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Dear N.Y.T.B.R. Pt. V

by Josh Abraham

The Editor The New York Times Book Review 229 West 43rd Street New York, N.Y. 10036 April 6, 2003 Dear N.K.O.T.B., All through the dark of night, I lurked by my local newsstand, half hidden by the milk crates and…

How to Get Rid of a Body Using Ordinary Household Objects

by James MacFarlane

O.K., we can chop him into eight or ten easy-to-manage parts using the kitchen Ginsu knives; we stuff each carryable body part into a pillowcase (dark-colored, so as to not reveal blood seeping through); tie each pillowcase to a broom…

Do Not Spindle or Mutilate

by Geoff Wolinetz

Forceps. I said, “Forceps.” Can’t you for once just be a good nurse and give me something when I ask for it? You’ve seen “ER,” right? You know how all of those pretend doctors get everything they need right away?…

Polish Fact

38,635,144 (2005 est.)

Learn a Foreign Tongue!

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Was ist im Leben am besten? Ihre Feinde zerquetschen, sie sehen, gefahren vor Ihnen und die Wehklage der Frauen hören!
What is best in life? To crush your enemies, see them driven before you, and to hear the lamentation of the women!

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Monday, April 7, 2003   |    Letters (from)

Dear Sally Field’s Agent

by Geoff Wolinetz

Sally Field
c/o Creative Artists Agency
9830 Wilshire Blvd.
Beverly Hills, CA 90212-1825

April 7, 2003

Dear Ms. Field,

Let me begin by saying that I am a tremendous fan of your work. My friends always thought it odd that a man (such as myself) would rank Steel Magnolias as one of his top five movies of all time, but I’ll be darned if the scene where the little boy runs to you after you came from the hospital where your daughter has just passed on doesn’t get me crying every time. In fact, I remember one such occasion where a few of my college mates came into my room and I had to quickly wipe my eyes dry. That is a story for another time.

I am a great fan of the written word, which is why I compose this letter to you rather than call the agency up directly. The written word, in my humble opinion, still carries a greater efficacy than any other medium for direct person-to-person communication. I also contend that the carrying of mail from one location to another for less than the cost of my morning coffee is one heck of deal. Additionally, there is nothing quite like the feeling one gets when one receives a letter in the mail. It’s a nice pick-me-up.

The written word, incidentally, is the purpose for my writing you this letter. If you’ll indulge a quick anecdote, I was at home early on Friday after a rather slow day at work. I was due to meet my sister later that evening. She lives in Boston and was in town for the weekend. I decided to flip on the television for a little entertainment prior to the evening’s plans. Well, I was delighted to find that your very first sitcom, “Gidget,” now runs in syndication on TV Land. I must admit, I was not alive when it was a first-run television show. However, I have managed to catch most of the episodes in repeat and I must say the show is simply delightful!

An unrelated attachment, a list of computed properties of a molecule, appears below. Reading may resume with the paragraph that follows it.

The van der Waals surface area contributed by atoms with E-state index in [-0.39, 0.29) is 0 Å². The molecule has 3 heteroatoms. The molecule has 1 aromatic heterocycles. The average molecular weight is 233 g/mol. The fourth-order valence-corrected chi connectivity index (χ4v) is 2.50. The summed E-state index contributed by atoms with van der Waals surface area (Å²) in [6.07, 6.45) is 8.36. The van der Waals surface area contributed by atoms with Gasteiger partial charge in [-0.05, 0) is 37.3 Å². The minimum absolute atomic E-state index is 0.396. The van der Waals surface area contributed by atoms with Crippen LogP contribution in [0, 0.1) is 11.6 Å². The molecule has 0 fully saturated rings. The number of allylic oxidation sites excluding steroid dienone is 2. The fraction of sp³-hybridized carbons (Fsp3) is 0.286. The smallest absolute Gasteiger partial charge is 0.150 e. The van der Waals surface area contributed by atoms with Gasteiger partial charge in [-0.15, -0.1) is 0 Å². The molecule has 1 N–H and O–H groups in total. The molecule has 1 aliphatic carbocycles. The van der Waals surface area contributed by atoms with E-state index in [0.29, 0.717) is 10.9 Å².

To make a long story short, as I have mentioned, I am a writer (an admittedly amateur one). I got to thinking after watching your television show that no one really has yet to put your story down. Who has told the story of Sally Field? From my limited research, that answer is no one. I would like to be the one to write your biography. Quite simply, you are a celebrated actress. You have earned two Academy Awards. The Hollywood press has decorated you countless times over. You have, no doubt, led an extraordinary life. It is my belief that Sally Field has something to say and lessons to teach. You conduct these lessons and feeling through film. Please allow me to transcribe them.

I do not seek to publish an exposé. I do not wish to dig up sordid details. This would not be the purpose of this book. I would like to show the world the strength of Sally Field. Conversely, you would be doing a young, underexposed writer a great service by allowing him to pay homage to one of his favorite actresses. I speak, of course, of myself.

I urge you to think it over before responding to me. I think this would be a wonderful opportunity for both of us. The world is eager to hear your story. We like you. We really like you!

Thank you for your indulgence.

Geoffrey Wolinetz

P.S. I hope it would not be too much to ask for an autographed photo.

P.P.S. I have a working title, Sally Field Forever, like the Beatles song. It’s just a working title.

Geoff Wolinetz cannot be found on IMDb because the Hollywood community refuses to acknowledge the production of his seminal masterpiece Come What May, a gritty psychothriller starring a guy who kind of looks like Billy Baldwin and Erin Gray (formerly of "Silver Spoons"). If he were to be found on IMDb, his name would fall between "Geoff Witcher" and "Geoff Wood." In addition to his imaginary film career, Geoff also maintains an imaginary career as a baron of industry, is lead singer of the imaginary band Kick Ass, Falco, holds an imaginary Olympic gold medal and is an imaginary Pulitzer laureate in the field of journalism for his investigative piece on the albinos of Alaska.